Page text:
Comparing x’ with y’z to show that z must be empty

From this we can see that x and yz must have the same number of digits. But, the same is true for x and y, so which implies z must be an empty string. Therefore, x’ is not a proper prefix of y’ like we assumed, so we get a contradiction. In conclusion, our encoding scheme contains no proper prefixes.

Ok great, so our encoding scheme is a prefix free set, but how does this help ensure the probability is less than 1? We can ensure this with a really clever argument involving Kraft’s inequality:

This inequality should remind you of the Universal prior definition, except P is any prefix free set. Why is this true? Well, we can make use of the fact that no other element in P has x as a proper prefix. For each prefix encoded x, consider its binary expansion after the decimal 0.x. For example, 010′ = has length 7 and would have binary expansion 0.1110010. P being a prefix free set means there is no other element starting with x, so we know that x1 = 11100101 in particular is not in P. The next closest number that might be in P is 1110010 + 1 = 1110011. Therefore, we can safely assign a chunk of the unit interval [0,1] with length to 1110010 without overlapping the region assigned to any other element of our prefix code.

The length of this interval is , which is the same as Adding up the lengths of all the intervals get’s us the sum on the left hand side of Kraft’s inequality, and noting that the the unit interval contains all these intervals proves Kraft’s inequality on any prefix free binary code.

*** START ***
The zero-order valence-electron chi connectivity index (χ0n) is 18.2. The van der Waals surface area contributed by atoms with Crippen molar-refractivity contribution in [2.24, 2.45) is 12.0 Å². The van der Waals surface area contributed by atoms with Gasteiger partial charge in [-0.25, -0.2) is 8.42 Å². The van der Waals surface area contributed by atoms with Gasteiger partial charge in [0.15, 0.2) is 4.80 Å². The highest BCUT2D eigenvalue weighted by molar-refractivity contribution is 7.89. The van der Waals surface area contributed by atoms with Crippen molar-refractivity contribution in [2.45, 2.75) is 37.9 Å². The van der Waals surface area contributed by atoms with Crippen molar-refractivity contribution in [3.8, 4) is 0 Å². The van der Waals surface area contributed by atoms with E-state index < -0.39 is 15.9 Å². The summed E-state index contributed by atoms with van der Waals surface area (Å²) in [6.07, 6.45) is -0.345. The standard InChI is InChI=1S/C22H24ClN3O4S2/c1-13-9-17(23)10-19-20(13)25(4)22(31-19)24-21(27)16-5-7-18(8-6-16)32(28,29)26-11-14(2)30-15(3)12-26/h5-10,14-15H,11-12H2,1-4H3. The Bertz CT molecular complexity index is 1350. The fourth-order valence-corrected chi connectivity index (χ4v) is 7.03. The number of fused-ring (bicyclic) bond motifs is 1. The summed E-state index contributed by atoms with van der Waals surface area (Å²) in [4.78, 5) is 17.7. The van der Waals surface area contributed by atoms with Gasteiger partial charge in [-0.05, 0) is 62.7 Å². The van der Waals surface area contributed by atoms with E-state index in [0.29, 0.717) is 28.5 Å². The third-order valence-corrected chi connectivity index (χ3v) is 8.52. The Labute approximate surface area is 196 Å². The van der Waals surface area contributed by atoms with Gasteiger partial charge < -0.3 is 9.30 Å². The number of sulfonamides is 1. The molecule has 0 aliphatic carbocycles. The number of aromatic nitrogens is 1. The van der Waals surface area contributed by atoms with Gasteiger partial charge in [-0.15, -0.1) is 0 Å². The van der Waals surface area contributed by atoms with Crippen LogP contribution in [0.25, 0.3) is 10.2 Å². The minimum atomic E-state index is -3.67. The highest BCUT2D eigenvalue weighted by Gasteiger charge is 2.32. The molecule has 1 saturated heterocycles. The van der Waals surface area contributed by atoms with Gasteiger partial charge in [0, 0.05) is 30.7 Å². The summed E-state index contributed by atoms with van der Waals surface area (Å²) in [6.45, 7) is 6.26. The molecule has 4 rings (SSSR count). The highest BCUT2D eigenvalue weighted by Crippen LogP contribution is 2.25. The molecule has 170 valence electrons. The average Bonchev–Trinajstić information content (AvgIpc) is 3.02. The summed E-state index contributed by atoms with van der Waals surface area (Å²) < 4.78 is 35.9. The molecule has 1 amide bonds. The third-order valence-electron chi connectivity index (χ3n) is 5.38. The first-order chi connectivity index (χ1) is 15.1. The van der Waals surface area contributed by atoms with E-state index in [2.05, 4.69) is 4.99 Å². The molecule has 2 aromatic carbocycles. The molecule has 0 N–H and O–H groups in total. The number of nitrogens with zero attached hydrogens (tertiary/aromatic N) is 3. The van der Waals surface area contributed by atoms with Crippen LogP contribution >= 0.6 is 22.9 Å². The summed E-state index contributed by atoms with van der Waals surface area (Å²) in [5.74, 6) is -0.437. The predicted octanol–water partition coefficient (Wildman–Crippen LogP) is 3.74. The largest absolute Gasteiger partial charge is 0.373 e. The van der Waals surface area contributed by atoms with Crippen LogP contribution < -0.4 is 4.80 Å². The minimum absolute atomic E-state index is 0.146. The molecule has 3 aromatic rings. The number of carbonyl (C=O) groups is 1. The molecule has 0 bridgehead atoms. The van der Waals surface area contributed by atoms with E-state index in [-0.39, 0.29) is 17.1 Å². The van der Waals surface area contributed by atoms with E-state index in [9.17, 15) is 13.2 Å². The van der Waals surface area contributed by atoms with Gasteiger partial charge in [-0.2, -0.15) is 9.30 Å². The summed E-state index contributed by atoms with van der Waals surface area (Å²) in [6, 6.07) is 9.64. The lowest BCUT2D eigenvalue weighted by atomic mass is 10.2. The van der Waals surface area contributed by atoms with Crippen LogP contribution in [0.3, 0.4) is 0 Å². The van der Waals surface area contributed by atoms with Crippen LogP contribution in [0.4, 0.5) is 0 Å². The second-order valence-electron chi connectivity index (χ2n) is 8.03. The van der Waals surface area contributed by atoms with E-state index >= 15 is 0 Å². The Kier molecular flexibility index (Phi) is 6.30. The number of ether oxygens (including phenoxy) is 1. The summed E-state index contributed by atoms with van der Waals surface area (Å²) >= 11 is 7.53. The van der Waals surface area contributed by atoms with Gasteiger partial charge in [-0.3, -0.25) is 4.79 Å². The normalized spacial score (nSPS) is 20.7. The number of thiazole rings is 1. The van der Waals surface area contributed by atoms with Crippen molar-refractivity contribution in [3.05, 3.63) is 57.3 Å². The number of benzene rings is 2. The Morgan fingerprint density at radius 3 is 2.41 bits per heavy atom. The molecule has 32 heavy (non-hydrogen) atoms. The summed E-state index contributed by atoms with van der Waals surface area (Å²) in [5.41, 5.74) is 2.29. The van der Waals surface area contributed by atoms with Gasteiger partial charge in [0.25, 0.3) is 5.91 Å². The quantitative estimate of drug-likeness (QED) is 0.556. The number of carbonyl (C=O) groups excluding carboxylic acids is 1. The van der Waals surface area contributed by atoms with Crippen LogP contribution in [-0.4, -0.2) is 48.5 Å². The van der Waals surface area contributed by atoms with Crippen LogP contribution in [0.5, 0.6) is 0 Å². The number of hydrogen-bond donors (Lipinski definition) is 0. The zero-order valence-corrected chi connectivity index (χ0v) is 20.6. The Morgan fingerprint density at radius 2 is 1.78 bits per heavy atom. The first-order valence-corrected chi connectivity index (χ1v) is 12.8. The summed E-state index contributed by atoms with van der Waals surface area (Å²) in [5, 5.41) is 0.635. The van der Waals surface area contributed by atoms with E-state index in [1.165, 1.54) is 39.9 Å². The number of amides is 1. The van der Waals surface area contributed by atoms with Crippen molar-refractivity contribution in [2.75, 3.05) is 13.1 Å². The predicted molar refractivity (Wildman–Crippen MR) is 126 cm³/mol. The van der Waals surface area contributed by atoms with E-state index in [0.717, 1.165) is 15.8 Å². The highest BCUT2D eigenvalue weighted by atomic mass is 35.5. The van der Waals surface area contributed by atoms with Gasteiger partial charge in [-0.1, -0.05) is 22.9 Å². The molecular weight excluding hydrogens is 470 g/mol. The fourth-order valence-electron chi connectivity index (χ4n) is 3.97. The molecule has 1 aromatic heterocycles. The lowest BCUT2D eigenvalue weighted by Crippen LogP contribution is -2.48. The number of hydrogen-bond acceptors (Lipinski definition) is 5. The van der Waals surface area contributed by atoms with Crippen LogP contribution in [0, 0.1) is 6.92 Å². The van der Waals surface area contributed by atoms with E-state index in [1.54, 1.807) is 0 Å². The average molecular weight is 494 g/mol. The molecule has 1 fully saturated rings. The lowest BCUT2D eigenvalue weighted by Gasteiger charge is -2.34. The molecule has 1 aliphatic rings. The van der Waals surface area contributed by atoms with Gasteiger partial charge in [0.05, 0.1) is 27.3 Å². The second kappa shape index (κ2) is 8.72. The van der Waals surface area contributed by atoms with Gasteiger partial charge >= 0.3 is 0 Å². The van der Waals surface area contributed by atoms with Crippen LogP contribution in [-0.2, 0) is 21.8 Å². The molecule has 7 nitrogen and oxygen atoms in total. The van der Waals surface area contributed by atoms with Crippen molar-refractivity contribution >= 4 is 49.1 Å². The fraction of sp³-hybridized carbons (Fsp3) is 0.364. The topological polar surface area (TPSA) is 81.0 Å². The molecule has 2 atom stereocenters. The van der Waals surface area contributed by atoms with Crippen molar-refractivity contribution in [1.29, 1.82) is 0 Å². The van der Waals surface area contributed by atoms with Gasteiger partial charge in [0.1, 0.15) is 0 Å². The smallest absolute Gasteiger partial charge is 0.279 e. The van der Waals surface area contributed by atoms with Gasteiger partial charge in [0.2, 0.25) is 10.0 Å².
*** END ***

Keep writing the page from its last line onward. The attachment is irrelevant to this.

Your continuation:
We have now proven that the sum of probability assigned is . It’s possible to further normalize the Universal Prior to be exactly 1, but this isn’t necessary since algorithms only compare probabilities. We now know for sure that the probability assigned is finite.

Part 2 Footnotes

(1) Everything is made out of information, including quantum weirdness. Read further here

(2) This representation is rather large, as it doubles the size of the input. You might try specifying the length of x in binary, but then there’s no way to signal the end of specifying the length and the start of x. A much shorter prefix code is defining x’ =0l(x)x where l(x) is expressed in binary instead of unary. This is shorter since binary representations grow logarithmically instead of linearly in the length, and l(l(x)) is exponentially smaller.

Relevance to AIXI

There aren’t too many more steps left to understand AIXI. Briefly, we assume the observed data from the world follows some probability distribution, , which we can model with a Turing machine. To give a specific example, consider a robot with a camera to observe the world, a pre-specified reward function, and the ability to move and take actions. We start with the Universal prior, and then rule out all Turing machines that contradict the data as it comes in. In this way, we continually narrow in on the correct Turing machine that best models the world. To evaluate an action , AIXI calculates an average over all compatible environments so far weighted by thier probability according to Prior 1 (Hutter, Chapter 5). This average will get better and better as we eliminate incorrect environments.

Mathematical Definition

What, mathematically, does this look like? Say AIXI is considering action . The environment is just a probability distribution over strings, which AIXI models with a non-deterministic Turing machine . is in hypothesis space, so we can use Prior 1 to assign probability ! Given that we’re in an environment , we calculate the expected reward from acting out policy on time steps to (the difference between and represents how many steps into the future AIXI looks). The sum is over all possible environments, and AIXI learns by eliminating environments that are not compatible with observations.

Formally, at time step k, AIXI agent outputs action

  1. is the Prior 1 probability of environment .

  2. The innermost sum is over all environments that agree with the observed history on all time steps less than k, .

  3. selects the best policy. It maximizes the sum of expected reward over all agent policies subject to the following constraint: must produce the actions that AIXI has previously taken on time steps less than k,

  4. We now have a function of . The best action is selected with , which evaluates all possible actions, , and chooses the best one.